Friday, May 2, 2014

UNO Doctoral Student Wins Award from International Precious Metals Institute

 Taha RostamzadehUniversity of New Orleans doctoral student in chemistry Taha Rostamzadeh has won a $5,000 prize from the International Precious Metals Institute (IPMI) that will help support his research of very small gold particles. Rostamzadeh is seen here alongside a “glovebox” in the University’s "Solvent Box and Thermal Analysis lab" located in the Chemistry Building. A glovebox (or glove box) is a sealed container that is designed to allow one to manipulate objects where a separate atmosphere is desired. Built into the sides of the glovebox are gloves arranged in such a way that the user can place their hands into the gloves and perform tasks inside the box without breaking containment. Part or all of the box is usually transparent to allow the user to see what is being manipulated.

A University of New Orleans doctoral student in chemistry has won a $5,000 prize from the International Precious Metals Institute (IPMI) that will help support his research of very small gold particles. Taha Rostamzadeh, a native of Iran, will be presented with the Gemini Industries Student Award at the IPMI's 38th annual conference, held June 7-10 in Orlando, Fla.

Rostamzadeh's research involves the fabrication of gold nanoparticle arrays that form very small peapod-like structures. Such nanoscale structures are about 10,000 times smaller than a human hair and have the potential to be used in solar conversion, drug treatment or small circuit devices.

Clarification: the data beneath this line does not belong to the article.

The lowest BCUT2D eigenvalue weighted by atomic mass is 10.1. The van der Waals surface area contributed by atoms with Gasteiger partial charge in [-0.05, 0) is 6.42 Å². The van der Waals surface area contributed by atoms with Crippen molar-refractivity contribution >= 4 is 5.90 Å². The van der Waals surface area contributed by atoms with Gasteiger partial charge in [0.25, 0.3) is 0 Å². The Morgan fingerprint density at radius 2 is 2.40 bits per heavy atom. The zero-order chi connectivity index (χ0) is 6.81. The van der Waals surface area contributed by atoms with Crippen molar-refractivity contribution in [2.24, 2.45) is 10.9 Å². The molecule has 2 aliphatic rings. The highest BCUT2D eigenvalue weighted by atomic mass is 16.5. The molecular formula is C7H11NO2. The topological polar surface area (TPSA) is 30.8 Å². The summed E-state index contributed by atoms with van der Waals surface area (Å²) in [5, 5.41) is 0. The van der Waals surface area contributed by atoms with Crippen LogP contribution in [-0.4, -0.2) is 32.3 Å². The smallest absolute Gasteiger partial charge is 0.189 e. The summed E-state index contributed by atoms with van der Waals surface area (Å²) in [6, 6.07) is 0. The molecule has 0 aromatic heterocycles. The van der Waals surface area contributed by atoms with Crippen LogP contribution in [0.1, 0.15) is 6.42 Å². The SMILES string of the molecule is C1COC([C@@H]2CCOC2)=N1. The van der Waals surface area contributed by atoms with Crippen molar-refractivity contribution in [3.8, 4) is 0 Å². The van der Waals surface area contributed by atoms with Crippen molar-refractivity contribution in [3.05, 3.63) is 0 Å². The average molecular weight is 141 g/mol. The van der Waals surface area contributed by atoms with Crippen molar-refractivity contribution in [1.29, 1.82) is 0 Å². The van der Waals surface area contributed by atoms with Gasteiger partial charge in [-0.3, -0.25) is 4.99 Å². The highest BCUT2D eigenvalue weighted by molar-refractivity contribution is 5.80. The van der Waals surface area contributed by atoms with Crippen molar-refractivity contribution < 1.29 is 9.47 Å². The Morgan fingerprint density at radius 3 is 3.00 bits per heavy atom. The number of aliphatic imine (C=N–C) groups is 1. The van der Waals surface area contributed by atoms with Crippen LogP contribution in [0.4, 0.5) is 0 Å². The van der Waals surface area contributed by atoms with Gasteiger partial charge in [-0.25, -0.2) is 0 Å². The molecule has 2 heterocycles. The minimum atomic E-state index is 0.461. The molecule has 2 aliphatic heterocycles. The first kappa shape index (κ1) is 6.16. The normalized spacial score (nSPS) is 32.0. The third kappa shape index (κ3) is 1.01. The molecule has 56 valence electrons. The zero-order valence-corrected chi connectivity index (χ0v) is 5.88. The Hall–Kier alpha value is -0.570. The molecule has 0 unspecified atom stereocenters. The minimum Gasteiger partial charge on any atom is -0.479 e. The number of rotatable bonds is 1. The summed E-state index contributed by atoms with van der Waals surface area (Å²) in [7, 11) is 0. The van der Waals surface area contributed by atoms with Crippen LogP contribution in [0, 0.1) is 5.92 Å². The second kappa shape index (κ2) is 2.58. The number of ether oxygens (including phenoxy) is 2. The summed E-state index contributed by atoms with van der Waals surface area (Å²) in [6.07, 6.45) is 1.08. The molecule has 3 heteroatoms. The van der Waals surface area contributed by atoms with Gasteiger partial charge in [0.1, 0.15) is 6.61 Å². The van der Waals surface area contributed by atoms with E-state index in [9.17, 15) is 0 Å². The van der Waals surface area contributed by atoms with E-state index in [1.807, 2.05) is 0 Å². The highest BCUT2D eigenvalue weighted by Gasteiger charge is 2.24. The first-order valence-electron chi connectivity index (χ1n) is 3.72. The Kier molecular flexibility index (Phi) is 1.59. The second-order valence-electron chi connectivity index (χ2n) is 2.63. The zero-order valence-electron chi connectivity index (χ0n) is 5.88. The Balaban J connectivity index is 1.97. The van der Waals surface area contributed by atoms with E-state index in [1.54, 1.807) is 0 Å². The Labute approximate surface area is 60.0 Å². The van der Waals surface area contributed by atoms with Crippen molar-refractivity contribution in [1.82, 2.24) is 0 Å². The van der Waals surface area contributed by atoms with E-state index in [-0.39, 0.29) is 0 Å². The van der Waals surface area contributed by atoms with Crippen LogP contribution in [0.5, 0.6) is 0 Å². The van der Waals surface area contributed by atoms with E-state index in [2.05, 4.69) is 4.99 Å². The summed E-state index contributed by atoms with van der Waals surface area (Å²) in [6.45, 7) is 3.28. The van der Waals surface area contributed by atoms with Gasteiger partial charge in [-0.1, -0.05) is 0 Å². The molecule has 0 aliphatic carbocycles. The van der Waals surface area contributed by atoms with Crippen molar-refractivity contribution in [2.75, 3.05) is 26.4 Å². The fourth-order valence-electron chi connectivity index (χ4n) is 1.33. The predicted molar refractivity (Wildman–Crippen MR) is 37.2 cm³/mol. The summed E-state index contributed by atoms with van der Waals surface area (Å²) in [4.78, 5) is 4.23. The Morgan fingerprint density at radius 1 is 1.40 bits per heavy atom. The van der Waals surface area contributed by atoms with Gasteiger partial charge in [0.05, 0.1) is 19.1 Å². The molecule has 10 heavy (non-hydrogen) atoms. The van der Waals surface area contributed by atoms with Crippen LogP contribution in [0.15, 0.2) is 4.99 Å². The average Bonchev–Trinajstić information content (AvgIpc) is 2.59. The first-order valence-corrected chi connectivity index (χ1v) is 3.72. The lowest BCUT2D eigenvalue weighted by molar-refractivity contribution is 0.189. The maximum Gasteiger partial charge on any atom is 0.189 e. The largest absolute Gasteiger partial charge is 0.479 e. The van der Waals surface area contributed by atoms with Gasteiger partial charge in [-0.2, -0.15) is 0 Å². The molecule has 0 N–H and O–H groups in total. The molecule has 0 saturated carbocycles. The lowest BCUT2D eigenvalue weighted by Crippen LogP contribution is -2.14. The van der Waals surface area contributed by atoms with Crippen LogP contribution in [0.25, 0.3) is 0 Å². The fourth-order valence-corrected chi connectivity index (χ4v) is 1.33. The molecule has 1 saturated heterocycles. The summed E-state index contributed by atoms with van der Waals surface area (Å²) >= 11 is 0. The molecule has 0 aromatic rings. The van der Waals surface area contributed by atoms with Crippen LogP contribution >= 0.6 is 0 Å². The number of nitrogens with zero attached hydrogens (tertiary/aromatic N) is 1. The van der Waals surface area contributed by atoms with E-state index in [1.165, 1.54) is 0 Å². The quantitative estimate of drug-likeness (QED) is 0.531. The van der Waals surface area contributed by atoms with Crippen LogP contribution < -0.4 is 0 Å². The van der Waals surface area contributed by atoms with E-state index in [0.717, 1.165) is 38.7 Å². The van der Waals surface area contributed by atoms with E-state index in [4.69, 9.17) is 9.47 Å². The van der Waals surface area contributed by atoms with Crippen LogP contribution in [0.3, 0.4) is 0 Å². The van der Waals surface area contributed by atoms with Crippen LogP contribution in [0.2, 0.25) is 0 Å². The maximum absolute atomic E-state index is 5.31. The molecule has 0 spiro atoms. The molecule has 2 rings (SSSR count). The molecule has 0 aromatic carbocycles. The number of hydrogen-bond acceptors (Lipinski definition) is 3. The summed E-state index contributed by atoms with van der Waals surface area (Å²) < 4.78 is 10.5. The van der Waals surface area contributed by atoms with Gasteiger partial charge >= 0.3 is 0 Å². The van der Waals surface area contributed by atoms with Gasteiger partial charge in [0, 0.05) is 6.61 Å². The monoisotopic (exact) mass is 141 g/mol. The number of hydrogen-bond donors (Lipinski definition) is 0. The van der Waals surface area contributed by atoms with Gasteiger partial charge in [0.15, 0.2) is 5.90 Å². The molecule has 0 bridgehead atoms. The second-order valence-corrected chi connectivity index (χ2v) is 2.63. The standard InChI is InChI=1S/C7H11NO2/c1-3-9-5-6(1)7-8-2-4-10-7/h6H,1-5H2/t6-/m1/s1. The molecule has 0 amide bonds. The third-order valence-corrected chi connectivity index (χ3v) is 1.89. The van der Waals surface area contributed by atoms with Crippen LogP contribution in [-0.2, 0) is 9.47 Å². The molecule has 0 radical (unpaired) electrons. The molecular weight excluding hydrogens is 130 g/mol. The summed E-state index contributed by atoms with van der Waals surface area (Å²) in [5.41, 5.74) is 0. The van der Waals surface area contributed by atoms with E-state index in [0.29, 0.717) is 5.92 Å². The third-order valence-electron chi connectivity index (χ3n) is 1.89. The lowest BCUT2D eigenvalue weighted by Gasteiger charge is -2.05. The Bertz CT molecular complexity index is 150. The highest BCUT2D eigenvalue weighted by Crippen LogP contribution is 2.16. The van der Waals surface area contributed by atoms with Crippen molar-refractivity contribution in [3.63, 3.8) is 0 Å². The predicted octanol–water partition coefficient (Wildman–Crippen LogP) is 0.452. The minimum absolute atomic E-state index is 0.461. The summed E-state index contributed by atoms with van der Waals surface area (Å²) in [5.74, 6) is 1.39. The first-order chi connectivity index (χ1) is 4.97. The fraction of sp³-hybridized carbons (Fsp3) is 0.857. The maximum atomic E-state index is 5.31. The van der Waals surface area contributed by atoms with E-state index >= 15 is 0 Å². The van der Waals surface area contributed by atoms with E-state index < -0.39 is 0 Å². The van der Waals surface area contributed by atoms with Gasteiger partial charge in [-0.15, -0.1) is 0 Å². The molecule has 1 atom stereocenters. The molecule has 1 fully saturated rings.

"This is a well-deserved award," said John Wiley, professor of chemistry and associate director of the Advanced Materials Research Institute. "Taha's contributions to this research have been essential. Such funding is greatly needed to continue this work."

Gemini Industries, the provider of the award, is a leading precious metals refinery based in Santa Ana, Calif. The company has presented the award annually to individual graduate students since 1981. Previous recipients of the award have included students from MIT, Princeton, Northwestern, Cornell and Brown.

Rostamzadeh works in John Wiley's group in the Department of Chemistry and the Advanced Materials Research Institute. The research into peapod structures was started in 2011 under the Louisiana Board of Regents Post-Katrina Support Fund.

UNO's Advanced Materials Research Institute is a multidisciplinary research institute that provides a unique opportunity to develop novel research ideas that ultimately involve the government, private and academic sectors in the conception and development of research programs.

 

Read More

UNO Researchers Develop Process to Make Microscopic Gold 'Peas in a Pod'
A Laboratory at the University of New Orleans Is Officially the Coolest Place in the South
UNO Hosts Annual Symposium on Advanced Materials Research
UNO Ignites Ingenuity with Summer Outreach Programs by Advanced Materials Research Institute